Case studies

Enabling women to work

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Women’s participation in MGNREGA – the Mahatma Gandhi National Rural Employment Guarantee Act, which guarantees rural households 100 days of paid work every year doing unskilled manual labour – has been a challenge, attributed to pre-defined gender roles and discrimination, lack of awareness, socio-cultural setup and mobility of women. 
For the first time, Arjiya Bibi and several other women from her village of Aliapur in Murshidabad district of West Bengal, gained work under MGNREGA, due to facilitation by Nari-O-Shishu-Kalyan-Kendra (NOSKK), a PACS partner. Ongoing advocacy with religious leaders, Panchayati Raj Institution (PRI) members and district administration yielded positive results. Today, three Muslim women from the village have been appointed as MGNREGA supervisors. Women are providing work and 80% of women in the village are earning from it.

Arijiya Bibi is now aware of her rights under MGNREGA.

Lack of opportunities for women

Aliapur is a large village located in Bhagabangola-II block of Murshidabad district, West Bengal, housing 767 families (Census 2011). Bordering Bangladesh, and located on the banks of river Padma, it is one of the poorest regions in the state. The women in the community are primarily involved in beedi making and seldom study beyond class 5 or 6. Soil erosion is a chronic problem, as the river cuts through fertile land, resulting in periodic flooding, which destroys houses and takes its toll on the social and economic status of the village.

Raising awareness of MGNREGA

In early 2012, PACS partner, NOSKK, initiated awareness raising about MGNREGA in Aliapur. NOSKK is a CSO focused on empowering women from socially excluded communities, especially Muslim women. In its work with PACS, NOSSK operates in 451 villages in the Uttar Dinajpur, Dakshin Dinajpur and Murshidabad districts of West Bengal. This includes three blocks in Murshidabad, covering 21 gram panchayats (councils) of 123 villages.

PACS field supervisor, Fatima Khatoon, conducted regular meetings with the common interest group (CIG) members. As well as highlighting polio drops, integrated child development service (ICDS) centre facilities and volunteering for ICDS, she discussed the challenges of early marriage for women in the community and encouraged them to inform her if under-age marriage took place in the village.

Investing in women’s futures

Arijia Bibi, 35, is a beedi worker, making thin Indian cigarettes filled with tobacco flakes and wrapped in a tendu (Asian ebony tree) leaf. She lives with her three children in the village. Her husband left her several years ago, so she is the main earner in the family. Arijia earns around Rs. 100 per day, and would like to take on extra work. She would also like her 21 year-old daughter, Reema Khatoon, to have the chance to finish her college studies and find a suitable government job.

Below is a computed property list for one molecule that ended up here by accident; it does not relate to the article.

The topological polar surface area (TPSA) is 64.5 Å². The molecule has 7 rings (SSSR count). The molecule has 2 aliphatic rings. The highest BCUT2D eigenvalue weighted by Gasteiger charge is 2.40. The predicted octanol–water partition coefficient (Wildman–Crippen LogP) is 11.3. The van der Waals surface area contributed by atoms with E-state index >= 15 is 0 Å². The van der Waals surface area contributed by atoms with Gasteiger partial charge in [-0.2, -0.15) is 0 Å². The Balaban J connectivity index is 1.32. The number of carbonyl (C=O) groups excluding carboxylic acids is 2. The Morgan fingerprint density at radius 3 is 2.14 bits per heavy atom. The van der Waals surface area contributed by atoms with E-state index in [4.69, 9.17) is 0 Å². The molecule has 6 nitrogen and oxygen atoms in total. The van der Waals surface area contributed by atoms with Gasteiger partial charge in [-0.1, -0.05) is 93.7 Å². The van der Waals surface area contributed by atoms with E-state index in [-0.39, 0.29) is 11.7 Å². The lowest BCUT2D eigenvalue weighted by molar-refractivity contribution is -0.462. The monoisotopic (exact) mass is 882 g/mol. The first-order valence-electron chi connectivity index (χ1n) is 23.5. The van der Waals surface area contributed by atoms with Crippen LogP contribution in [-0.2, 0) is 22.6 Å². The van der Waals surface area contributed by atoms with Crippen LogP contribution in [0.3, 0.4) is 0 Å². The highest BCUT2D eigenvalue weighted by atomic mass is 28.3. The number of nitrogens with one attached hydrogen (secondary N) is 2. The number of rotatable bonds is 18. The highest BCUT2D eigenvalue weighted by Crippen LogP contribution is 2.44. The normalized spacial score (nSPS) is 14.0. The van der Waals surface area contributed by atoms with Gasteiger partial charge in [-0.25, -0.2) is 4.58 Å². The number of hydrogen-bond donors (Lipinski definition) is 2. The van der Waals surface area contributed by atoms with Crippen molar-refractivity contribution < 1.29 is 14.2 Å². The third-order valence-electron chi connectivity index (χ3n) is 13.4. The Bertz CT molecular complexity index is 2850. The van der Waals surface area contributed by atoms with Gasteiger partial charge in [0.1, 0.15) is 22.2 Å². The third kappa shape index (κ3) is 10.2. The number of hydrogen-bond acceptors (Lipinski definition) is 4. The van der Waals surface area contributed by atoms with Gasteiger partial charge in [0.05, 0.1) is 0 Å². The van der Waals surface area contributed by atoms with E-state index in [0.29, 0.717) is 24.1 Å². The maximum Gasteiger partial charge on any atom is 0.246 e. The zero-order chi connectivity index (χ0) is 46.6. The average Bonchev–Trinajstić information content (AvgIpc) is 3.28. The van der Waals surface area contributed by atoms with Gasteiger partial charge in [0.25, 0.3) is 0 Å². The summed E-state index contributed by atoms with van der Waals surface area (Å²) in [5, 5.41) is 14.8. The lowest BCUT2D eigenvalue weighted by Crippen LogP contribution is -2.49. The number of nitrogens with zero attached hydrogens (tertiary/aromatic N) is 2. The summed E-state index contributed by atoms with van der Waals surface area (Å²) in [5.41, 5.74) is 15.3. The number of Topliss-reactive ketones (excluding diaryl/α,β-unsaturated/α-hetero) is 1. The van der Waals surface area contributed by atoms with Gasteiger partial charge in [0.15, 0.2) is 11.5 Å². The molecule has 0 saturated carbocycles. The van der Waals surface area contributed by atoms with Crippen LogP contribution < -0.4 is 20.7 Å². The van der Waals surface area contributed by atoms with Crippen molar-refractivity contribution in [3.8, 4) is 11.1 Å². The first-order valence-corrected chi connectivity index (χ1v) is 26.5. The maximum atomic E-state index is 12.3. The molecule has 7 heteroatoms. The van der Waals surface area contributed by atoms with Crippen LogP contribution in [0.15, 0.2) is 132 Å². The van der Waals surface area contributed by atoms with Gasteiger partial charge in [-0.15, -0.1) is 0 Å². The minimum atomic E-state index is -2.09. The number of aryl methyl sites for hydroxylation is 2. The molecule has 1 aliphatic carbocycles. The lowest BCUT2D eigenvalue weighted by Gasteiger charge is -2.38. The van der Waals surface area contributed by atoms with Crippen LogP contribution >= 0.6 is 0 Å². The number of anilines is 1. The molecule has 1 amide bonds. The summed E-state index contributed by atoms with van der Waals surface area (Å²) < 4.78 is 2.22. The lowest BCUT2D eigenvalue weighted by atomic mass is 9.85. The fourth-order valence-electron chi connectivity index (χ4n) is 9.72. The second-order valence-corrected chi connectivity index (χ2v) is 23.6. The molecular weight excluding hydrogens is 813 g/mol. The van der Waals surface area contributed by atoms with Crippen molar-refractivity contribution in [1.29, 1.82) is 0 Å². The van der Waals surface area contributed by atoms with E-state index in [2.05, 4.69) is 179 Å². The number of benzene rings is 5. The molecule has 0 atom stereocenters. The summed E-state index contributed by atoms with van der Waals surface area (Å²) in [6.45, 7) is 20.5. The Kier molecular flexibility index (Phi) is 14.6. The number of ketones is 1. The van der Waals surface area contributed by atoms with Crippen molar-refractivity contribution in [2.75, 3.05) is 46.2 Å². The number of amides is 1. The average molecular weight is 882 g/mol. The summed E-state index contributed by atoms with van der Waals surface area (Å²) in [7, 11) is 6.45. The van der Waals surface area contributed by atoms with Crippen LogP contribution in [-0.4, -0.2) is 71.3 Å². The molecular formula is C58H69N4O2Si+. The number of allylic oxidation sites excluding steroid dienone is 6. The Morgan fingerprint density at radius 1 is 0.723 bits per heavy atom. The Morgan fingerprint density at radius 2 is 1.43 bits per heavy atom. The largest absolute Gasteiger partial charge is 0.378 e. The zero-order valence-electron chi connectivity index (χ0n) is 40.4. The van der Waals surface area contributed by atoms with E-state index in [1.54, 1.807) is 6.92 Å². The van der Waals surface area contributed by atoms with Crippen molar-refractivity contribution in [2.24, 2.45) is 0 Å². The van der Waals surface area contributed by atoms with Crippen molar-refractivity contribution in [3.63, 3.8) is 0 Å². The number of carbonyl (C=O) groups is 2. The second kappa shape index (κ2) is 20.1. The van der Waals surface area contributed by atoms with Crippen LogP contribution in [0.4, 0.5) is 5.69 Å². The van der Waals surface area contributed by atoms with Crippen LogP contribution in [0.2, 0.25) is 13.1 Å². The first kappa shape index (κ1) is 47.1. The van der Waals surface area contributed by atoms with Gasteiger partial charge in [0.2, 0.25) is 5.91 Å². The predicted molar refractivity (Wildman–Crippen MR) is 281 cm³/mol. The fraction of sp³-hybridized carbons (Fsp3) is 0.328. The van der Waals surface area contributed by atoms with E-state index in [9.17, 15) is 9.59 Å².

‘We wanted work but never knew whom to approach and how to get work. We would be hungry and had no work,’ she says. ‘NOSKK made us aware of MGNREGA and we approached the gram panchayat for work.’

Demanding participation in MGNREGA

Previously, few women were considered for work under MGNREGA. However, in 2011, NOSKK approached the block development officer (BDO) to ensure all women could also become a part of it. Initially, the BDO was unconvinced, arguing that the work was not suitable for women, but PACS’ district co-ordinator persisted, mobilising women from the village. After several rounds of interaction with community women, the BDO agreed to women’s participation. Following this, 110 applications for work were received from women and jobs were allocated periodically. 

Arijia explains: ‘We were called for tree plantation, to construct a kuchcha road and also, at times, to help with mud laying and pond excavation; we also want more regular work.’

NOSKK/PACS initiative has been well received by the community. Fatima says: ‘I have received training on RSYB (health insurance), how to strengthen CIGs and have seen visible changes in the villages. Women demand work and are more active about their rights in panchayat. Some women have even become supervisors under MGNREGA due to this initiative.’

Strengthening gram panchayat

Her views are echoed by women in the community. Former panchayat member, Hassibul Hassan, explains that a few women had always been involved in MGNREGA, but due to advocacy and awareness raising by NOSKK, more women have come forward to demand work. He adds: ‘Gram panchayat needs to be strengthened to ensure regular work under MGNREGA and NOSKK’s presence in the village has only benefitted the community, be it education or health. Discussion always helps people to learn.’

PACS district coordinator Syed Sahidulhaque concludes: ‘Women need to take a lead to ensure social empowerment in the community and also for the development of the country. Women should fulfil their aspirations and now I know how to encourage them to come forward. I learned a lot from the PACS programme.’ 

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